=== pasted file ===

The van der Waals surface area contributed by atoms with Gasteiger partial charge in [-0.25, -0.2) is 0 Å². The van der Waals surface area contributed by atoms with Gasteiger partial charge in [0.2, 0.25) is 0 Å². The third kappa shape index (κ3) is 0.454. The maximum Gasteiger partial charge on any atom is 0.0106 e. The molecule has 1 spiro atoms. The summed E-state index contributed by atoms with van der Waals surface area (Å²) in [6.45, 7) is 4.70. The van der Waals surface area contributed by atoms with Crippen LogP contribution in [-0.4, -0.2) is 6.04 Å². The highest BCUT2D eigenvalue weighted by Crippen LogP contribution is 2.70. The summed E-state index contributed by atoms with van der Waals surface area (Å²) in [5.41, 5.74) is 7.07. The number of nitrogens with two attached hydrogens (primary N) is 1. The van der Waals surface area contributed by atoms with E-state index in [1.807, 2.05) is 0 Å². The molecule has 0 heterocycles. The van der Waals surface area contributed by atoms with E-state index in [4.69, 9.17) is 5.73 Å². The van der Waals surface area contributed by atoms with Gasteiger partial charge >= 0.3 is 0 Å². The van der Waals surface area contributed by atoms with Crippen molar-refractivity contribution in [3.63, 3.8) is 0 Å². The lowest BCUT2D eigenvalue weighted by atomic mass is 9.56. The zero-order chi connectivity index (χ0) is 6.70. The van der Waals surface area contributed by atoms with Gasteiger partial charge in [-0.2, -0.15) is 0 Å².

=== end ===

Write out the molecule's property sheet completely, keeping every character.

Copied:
The van der Waals surface area contributed by atoms with Gasteiger partial charge in [-0.25, -0.2) is 0 Å². The van der Waals surface area contributed by atoms with Gasteiger partial charge in [0.2, 0.25) is 0 Å². The third kappa shape index (κ3) is 0.454. The maximum Gasteiger partial charge on any atom is 0.0106 e. The molecule has 1 spiro atoms. The summed E-state index contributed by atoms with van der Waals surface area (Å²) in [6.45, 7) is 4.70. The van der Waals surface area contributed by atoms with Crippen LogP contribution in [-0.4, -0.2) is 6.04 Å². The highest BCUT2D eigenvalue weighted by Crippen LogP contribution is 2.70. The summed E-state index contributed by atoms with van der Waals surface area (Å²) in [5.41, 5.74) is 7.07. The number of nitrogens with two attached hydrogens (primary N) is 1. The van der Waals surface area contributed by atoms with E-state index in [1.807, 2.05) is 0 Å². The molecule has 0 heterocycles. The van der Waals surface area contributed by atoms with E-state index in [4.69, 9.17) is 5.73 Å². The van der Waals surface area contributed by atoms with Gasteiger partial charge >= 0.3 is 0 Å². The van der Waals surface area contributed by atoms with Crippen molar-refractivity contribution in [3.63, 3.8) is 0 Å². The lowest BCUT2D eigenvalue weighted by atomic mass is 9.56. The zero-order chi connectivity index (χ0) is 6.70. The van der Waals surface area contributed by atoms with Gasteiger partial charge in [-0.2, -0.15) is 0 Å².